Follow along: Texas House set for fiery debate on 'sanctuary cities bill'

A U.S soldier walks on a bridge with his gun in the town of Gwer northern Iraq

A U.S soldier walks on a bridge with his gun in the town of Gwer northern Iraq

Texas State Representative Victoria Neave and dozens of other supporters are nearing the end of a four-day fast in protest of an anti-immigrant bill scheduled for debate in the Texas legislature this Wednesday that would ban all jurisdictions in the state from enacting pro-immigrant, sanctuary city policies. It would also allow law enforcement agencies to ask anyone about their immigration status.

Other Texans have joined Neave's fast in protest of the bill, she said.

Her mother was born and raised in Dallas, and her father has since become a legal USA citizen. She has heard anxious and fearful concerns from the families in her district.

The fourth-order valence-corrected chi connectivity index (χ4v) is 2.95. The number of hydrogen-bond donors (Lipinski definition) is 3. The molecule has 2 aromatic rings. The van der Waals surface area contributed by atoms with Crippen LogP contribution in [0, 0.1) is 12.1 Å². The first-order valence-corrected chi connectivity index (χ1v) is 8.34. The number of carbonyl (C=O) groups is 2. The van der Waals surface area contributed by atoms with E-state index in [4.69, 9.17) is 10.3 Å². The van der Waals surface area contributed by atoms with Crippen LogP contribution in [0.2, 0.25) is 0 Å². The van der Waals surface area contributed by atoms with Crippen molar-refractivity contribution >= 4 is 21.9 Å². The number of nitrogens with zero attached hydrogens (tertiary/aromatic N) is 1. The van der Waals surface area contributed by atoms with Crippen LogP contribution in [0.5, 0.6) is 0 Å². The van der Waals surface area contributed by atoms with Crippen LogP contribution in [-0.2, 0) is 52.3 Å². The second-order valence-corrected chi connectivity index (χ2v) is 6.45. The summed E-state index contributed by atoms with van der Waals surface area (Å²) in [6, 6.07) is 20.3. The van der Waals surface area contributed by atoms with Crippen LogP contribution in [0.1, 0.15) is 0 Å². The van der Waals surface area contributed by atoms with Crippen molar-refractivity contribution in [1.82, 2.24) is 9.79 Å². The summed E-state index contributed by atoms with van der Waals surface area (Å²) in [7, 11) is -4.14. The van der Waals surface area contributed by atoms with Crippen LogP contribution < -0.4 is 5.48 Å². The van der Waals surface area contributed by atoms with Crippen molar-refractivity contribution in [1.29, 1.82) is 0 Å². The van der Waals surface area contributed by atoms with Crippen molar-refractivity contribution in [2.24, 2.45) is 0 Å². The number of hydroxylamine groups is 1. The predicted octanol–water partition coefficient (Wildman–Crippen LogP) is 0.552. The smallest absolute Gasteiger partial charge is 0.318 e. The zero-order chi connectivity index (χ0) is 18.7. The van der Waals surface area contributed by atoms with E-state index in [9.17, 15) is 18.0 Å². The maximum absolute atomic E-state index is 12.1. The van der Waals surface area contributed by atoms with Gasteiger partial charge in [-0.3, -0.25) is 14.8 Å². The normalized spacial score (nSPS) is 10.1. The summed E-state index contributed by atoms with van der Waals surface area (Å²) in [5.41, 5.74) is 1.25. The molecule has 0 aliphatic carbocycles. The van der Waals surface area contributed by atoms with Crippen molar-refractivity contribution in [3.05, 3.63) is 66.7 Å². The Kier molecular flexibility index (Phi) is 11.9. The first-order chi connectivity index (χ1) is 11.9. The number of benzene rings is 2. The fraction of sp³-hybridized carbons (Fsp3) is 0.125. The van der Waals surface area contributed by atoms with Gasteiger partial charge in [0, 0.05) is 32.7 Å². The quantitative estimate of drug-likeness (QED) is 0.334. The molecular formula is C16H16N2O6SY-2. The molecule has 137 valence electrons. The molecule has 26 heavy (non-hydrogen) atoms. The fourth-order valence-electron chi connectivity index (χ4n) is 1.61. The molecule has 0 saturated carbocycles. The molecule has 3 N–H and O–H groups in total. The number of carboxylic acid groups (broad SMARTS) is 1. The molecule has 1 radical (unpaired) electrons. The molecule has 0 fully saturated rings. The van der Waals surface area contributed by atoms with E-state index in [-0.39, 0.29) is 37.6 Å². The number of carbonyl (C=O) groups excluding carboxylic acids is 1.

"At this point, we're hoping for a miracle", Neave told the Dallas Morning News.

'What else can I do to defeat this bill?' she said of her hunger strike. "The last alternative I thought I could turn to was prayer".

Meanwhile, a federal judge in San Francisco stopped President Donald Trump from withholding money from sanctuary cities.

The fear is one that Neave understands intimately, as her father came to the U.S. as an undocumented immigrant.

'This bill will undermine community policing efforts and will affect our neighbors, our workforce, kids in our schools, and the relationship between police and our communities, ' organizers wrote on a Facebook page promoting the fast. "We need to uphold immigration laws of our country and keep our communities safe", said State Sen.

More than 1,200 immigrant families recently packed into a recent informational session held locally, Neave said.

"I've had teachers come to my office and say their students are afraid of what's going to happen to them if their parents are deported", she added.

"I could see the fear in their eyes", Neave said.

Many believe this could lead to a decrease in reports of violent crime, and even a drop in economic activity.

A miracle would do it, but a hunger strike?

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